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Not all fouls created equal in Bulls-Heat series

Dwyane Wade heis defended by Bulls Kyle Korver left Luol Deng fourth period Game 2 Eastern Conference Finals United Center

Dwyane Wade of the heat is defended by the Bulls Kyle Korver, left, and Luol Deng in the fourth period of Game 2 of the Eastern Conference Finals at the United Center Wednesday, May 18, 2011, in Chicago. | John J. Kim~Sun-Times

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Updated: August 30, 2011 12:17AM

Kyle Korver isn’t a great
defender in anyone’s book, unless it’s a family member’s book. Even then, you would have to figure there are doubts.

But on one play in Game 2 of the Eastern Conference finals, Korver did everything he or anybody else could do against Dwyane Wade. The Miami Heat star drove left along the baseline, rose as he neared the backboard and .  .  . nothing. He had nowhere to go, no room to shoot and no one to pass to, thanks to Korver and the Bulls’ help defense.

If you didn’t see what happened next, you probably can guess.

Whistle. Foul, Korver.

If he touched Wade, it must have felt like the flutter of a butterfly’s wing.

‘‘It’s frustrating, for sure,’’ Korver said.

I know: This is the NBA. Stars get calls. But after all these years, I still don’t know what is and isn’t a foul in the league.

‘‘It’s tough for us [to tell] sometimes, you know?’’ Korver said.

This isn’t a column about how the refs are jobbing the Bulls. This isn’t about how terrible NBA officiating is. This is about how selective the calls are.

Star system rules

Players get tangled and mangled inside the paint on almost every possession. It’s not an overstatement to say that a whistle could be blown multiple times on every trip into the lane. Often, there isn’t even one.

That’s OK. We get it. It’s a man’s game, and if you choose to go to the basket, you have to be prepared to be relieved of your noggin.

The maddening part is what happens outside the lane, and we’ve seen it time and again in this series. If there’s a hint of contact there, even a baby’s breath of contact, it’s not unusual to hear a whistle. This is what makes people crazy. After the brutalizing that goes unpunished inside, officials find their inner Dr. Phil when it comes to ticky-tack perimeter stuff.

I have a theory about this: There is so much contact on every play that officials don’t look at particulars so much as they look at situations.

In Game 2 of the Western Conference finals Thursday, the Oklahoma City Thunder’s James Harden went to the basket on a fast break. The Dallas Mavericks’ Dirk Nowitzki, who has a reputation for being a defensive liability, met him there. Nowitzki made a passing attempt at stopping Harden, who scored. There was hardly any contact, but that didn’t stop the ref from calling a foul on Nowitzki.

Two factors were at work to explain the foul that wasn’t a foul:

1. Everybody knows Nowitzki is bad at defense.

2. A fast-break layup? There’s bound to be contact.

Whistle. Foul, Nowitzki.

A cheap, easy call that was completely unfair.

Nowitzki couldn’t complain much because he gets about every call known to man when he has the ball. But as a defender, well, he has a hell of a jump shot, and the officials know it.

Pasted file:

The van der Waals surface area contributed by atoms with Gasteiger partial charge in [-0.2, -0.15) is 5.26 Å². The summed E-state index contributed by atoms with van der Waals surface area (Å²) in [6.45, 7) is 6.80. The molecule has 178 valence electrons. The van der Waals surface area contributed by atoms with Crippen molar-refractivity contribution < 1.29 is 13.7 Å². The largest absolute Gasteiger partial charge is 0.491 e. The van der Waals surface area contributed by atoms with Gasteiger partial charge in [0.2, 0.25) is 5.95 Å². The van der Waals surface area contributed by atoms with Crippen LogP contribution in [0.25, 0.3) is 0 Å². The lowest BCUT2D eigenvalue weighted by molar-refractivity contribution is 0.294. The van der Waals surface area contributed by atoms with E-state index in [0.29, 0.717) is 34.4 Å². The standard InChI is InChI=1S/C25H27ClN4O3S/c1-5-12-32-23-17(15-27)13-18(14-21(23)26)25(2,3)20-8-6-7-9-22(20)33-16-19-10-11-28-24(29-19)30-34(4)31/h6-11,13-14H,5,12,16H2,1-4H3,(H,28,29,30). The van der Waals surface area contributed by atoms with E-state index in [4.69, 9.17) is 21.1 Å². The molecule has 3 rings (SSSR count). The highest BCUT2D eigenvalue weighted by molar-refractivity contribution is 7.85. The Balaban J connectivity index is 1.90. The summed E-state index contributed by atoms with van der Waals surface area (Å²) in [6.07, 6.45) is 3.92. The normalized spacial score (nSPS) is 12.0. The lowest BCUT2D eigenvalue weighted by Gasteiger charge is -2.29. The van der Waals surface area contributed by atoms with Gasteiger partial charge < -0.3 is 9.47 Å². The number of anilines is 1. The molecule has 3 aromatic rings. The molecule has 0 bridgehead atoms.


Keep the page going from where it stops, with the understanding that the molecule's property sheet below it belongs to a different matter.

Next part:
Korver was up against the same thing against Wade. In his case, it was even more of an outrage. Wade is going to get calls. On defense, Korver has about as much chance of getting the benefit of the doubt from a ref as he does of getting inducted into the Hip-Hop Hall of Fame.

Still, that wasn’t a foul.

It’s not breaking news that Wade and LeBron James get calls. It always has been so with stars in the NBA. What’s frustrating to watch is when a complementary player — the Bulls’ Ronnie Brewer, for example — comes within an inch of his life under the rim and the whistles stay silent.

‘Just part of the game’

There’s nothing inconsistent about the officiating in the NBA; it’s consistently unfair to players who aren’t stars or who have a reputation for being defensively weak.

Part of the problem is that the game has become far too physical. The officials have aided and abetted that, to the point where what seems to be an obvious foul isn’t. And when they finally do blow their whistles, observers can’t help but comparison-shop: You called that a foul and not the elbow that put our guy in traction?

So what constitutes a foul? Nobody really knows.

‘‘I didn’t go to officiating school,’’ Brewer said. ‘‘I feel like every NBA player, when they get a foul called on them, doesn’t think it’s a foul. .  .  .

‘‘It’s tough to try to officiate when you’ve got athletes like LeBron and D-Wade and great defenders trying to guard them. It’s going to be a physical game.’’

Different referees call games differently. Some call a lot of fouls, some are more lenient, some tend to favor the home team.

‘‘As a player, you’ve just got to get a feel for what you can get away with,’’ center Joakim Noah said. ‘‘Sometimes they call it tighter than others. That’s just part of the game.’’

I heard the ‘‘it’s just part of the game’’ explanation from several players after the Bulls’ practice Friday. There’s a very good reason for that.

‘‘I want to keep my money where it’s at,’’ Korver said, laughing.

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